I know now that the reader doesn’t want or need to forgive me or damn me. The reader wants and deserves to be included in a hard, true story from which she may find understanding about the human condition. When I read Didion, I often have to sit with her endings. Even after allowing time to process what she has shared with me, I find myself re-evaluating and re-considering what she has seen, and thought about, and confirmed to me. As my own life unfolds and I have new experiences, I revisit Didion’s words as well as my own.
Success with our readers means including them in our experiences, not just describing those experiences by telling them about what happened or how we felt. Inevitably it means walls have to come down. My walls won’t be the same as another writer’s, but all of us need to step back and spend some time asking ourselves what we are keeping from the reader and perhaps even from ourselves. To be blunt, deliberately keeping truth out of creative nonfiction is selfish and paternalistic, not to mention egotistical. It is certainly nothing Joan Didion would ever do.
There is nothing condescending about Didion’s approach to sharing her stories with the reader. She presumes you can understand what she is telling you, and while avoiding condescension is attractive, there can be a sensation that she is testing the reader’s smarts. It’s almost as if her disinterest in explaining things is a test. As a reader, you want to pass the test, and there is a dance on a thin line between this trust and this test.
Didion’s willingness to collaborate with the reader, to offer the opportunity to meet her in her stories, is a component of the intimacy she creates with us.
Didion understands intimacy, not in spite of her always-thinking writing process and comfort in solitude, but because of it. Nothing is by accident with her. She understands very well every place she sets up and takes the reader. When we find ourselves alone with her, the literary door closed, it is often shockingly intimate because we are with her thoughts and our thoughts, her feelings and our feelings, in an inescapable mutuality. That kind of inhabiting of another person’s mind and heart is the most profound and difficult to achieve kind of literary intimacy.
In creative nonfiction, it is never enough for everything to be technically correct. Nor is it enough for the narrative to expose an unexpected truth. Laser sharp prose and detailed recounting of facts, even when about a fascinating story, can fall into commonality if the writer fails to establish intimacy with the reader. Worse than common, a lack of intimacy can make a narrative rich with possibility blatantly distant from the reader.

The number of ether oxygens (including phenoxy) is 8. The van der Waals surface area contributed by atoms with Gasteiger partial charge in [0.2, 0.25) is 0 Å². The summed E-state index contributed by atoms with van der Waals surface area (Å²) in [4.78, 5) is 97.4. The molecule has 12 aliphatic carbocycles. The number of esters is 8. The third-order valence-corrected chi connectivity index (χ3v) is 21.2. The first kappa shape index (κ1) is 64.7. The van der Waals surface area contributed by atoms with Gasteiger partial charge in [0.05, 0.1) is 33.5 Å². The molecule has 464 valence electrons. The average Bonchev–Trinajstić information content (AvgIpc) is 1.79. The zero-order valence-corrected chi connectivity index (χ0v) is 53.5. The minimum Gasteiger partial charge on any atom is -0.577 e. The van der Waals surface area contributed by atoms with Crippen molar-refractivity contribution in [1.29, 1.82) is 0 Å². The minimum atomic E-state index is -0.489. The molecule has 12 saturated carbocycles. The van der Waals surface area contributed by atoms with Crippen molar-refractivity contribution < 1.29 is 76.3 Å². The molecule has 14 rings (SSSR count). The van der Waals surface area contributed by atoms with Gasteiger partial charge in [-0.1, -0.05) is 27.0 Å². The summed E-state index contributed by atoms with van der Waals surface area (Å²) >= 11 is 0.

As I move into my thesis semester, I am thinking about revisiting some early essay drafts I believed in but that never really took off the way I hoped they would. This critical essay project as helped me consider why material I considered vibrant and compelling has not yet gelled in the literary sense. It took three semesters, but I am finally ready to look at those essays again and consider them as seedlings, ideas that may have meaningful literary narratives waiting to come to life through my willingness to be more intimate with the reader. It won’t always be about sharing more, it may be about being willing to share differently and to let the ends of things fall where they truly should fall. I retitled my newest essay several times, landing on “Refracted.” This idea of refraction seems to hold a lot of value for reconsidering some of my earlier work, building more vulnerability, but doing it on my own terms.
See. Think. Confirm. Go all the way to the real end, not the end you wish you had. Tell a true story, and be smart and honest enough to know where it truly ends. Stop where it ends. I learned that from Joan. She did tell me that.
Als, Hilton. “Joan Didion, The Art of Nonfiction No. 1.” The Paris Review: Spring 2006 No. 176. http://www.theparisreview.org/interviews/5601/the-art-of-nonfiction-no-1-joan-didion. Web.
Brockes, Emma. “Interview: Joan Didion.” The Guardian: December 15, 2005. http://www.theguardian.com/film/2005/dec/16/biography.features. Web.
D’Erasmo, Stacey. The Art of Intimacy: The Space Between. Minneapolis: Graywolf Press, 2013. Print.
Didion, Joan. Blue Nights. New York: Alfred A. Knopf, 2011. Print.
___. “On Self-Respect.” Slouching Towards Bethlehem. New York: Farrar, Straus and Giroux, 1968. Print.
___. The Year of Magical Thinking. New York: Alfred A. Knopf, 2005. Print.
Flanagan, Caitlin. “The Autumn of Joan Didion.” The Atlantic, January/February 2012. http://www.theatlantic.com/magazine/archive/2012/01/the-autumn-of-joan-didion/308851/3/. Web.
Heti, Sheila. “Joan Didion, Writer.” The Believer: Online Exclusive, December 2011. http://www.believermag.com/exclusives/?read=interview_didion. Web.
Kachka, Boris. “I Was No Longer Afraid to Die. I Was Now Afraid Not to Die.” New York Magazine, October 16, 2011. http://nymag.com/arts/books/features/joan-didion-2011-10/. Web.